A letterbook is a bound collection of copies of letters sent and received by one person, usually organized chronologically. Clerks, who often had neat penmanship, were employed to create copies of their employer’s letters. Some early Americans wanted to utilize letterbooks when writing their memoirs; others simply found it useful and practical to have copies of their correspondence on hand. From a technological perspective, letterbooks were quite useful in the event that a person’s original correspondence got lost or, in the case of the War Department, fell victim to fire. From today’s perspective, a letterbook is akin to an email’s sent mail folder.
There are many letterbooks in the Papers of the War Department. If you are unsure of whether or not you are viewing a letterbook, check the document format field found on the document view page. When you come across a letterbook, it is important to note exactly which document is being described in the document view page and then transcribe only that document. Our system is not equipped to show only the specified document in the letterbook, and multiple pages of the letterbook will be accessible via the initial document.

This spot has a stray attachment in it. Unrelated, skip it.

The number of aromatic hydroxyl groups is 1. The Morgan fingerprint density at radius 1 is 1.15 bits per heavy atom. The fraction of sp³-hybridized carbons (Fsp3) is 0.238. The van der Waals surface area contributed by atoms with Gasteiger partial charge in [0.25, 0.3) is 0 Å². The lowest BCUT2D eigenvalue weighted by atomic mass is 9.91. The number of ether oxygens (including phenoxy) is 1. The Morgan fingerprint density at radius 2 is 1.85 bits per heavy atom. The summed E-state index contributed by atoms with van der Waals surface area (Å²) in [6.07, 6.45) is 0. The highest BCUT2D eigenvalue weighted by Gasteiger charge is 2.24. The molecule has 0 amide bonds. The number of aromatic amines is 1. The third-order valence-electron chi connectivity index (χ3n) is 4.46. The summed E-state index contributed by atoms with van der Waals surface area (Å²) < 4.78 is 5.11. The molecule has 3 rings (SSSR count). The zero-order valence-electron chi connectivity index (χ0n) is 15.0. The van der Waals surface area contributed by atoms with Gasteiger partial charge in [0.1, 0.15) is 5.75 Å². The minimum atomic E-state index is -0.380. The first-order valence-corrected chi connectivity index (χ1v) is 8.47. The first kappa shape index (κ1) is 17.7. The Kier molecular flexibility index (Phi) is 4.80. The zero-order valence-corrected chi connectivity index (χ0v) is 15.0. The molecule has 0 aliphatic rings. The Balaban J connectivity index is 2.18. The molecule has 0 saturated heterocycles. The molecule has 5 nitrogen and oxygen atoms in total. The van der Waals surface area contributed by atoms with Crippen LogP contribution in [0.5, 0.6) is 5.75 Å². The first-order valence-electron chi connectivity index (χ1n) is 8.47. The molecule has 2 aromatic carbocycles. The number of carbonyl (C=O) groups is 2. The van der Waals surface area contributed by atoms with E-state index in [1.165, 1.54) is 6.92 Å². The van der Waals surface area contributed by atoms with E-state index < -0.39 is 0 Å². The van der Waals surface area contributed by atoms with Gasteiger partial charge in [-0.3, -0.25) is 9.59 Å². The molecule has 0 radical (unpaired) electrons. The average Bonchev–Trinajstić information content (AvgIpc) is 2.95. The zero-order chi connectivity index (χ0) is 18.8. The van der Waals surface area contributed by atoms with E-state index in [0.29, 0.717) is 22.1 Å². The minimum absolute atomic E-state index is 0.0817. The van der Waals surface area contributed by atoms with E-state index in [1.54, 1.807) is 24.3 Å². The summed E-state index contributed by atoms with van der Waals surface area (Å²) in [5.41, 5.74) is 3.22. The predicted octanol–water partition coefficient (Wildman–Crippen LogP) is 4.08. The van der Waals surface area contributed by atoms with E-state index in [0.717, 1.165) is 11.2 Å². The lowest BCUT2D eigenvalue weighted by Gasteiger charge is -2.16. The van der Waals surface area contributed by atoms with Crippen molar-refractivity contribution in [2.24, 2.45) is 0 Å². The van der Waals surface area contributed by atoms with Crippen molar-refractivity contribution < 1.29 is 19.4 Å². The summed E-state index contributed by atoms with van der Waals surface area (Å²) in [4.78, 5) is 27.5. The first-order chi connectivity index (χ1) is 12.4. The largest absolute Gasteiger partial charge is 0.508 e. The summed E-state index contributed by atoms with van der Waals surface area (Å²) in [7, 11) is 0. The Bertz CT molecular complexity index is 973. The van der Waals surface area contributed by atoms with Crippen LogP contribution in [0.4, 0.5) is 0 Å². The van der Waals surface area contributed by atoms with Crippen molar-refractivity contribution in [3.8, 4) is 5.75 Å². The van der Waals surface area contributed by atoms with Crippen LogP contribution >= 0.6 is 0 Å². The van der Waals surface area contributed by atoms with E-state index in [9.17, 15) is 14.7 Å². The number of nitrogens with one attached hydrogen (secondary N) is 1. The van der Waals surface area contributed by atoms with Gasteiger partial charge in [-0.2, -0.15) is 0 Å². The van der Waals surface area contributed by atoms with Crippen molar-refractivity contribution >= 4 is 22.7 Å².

The transcribe view page of the document does not specify which document to transcribe, but generally it is the first document that appears after clicking “transcribe this document.” If it is still not clear, check the date, author, and recipient names in the document information box on the document view page to ensure they match the letter you are transcribing. If there are multiple letters written on a single page within a letterbook, make sure to transcribe only the document described in the document view page. Each document within the letterbook will have its own document page; if an entire letterbook is transcribed through one single document, the metadata associated with the documents within the letterbook will not match up properly.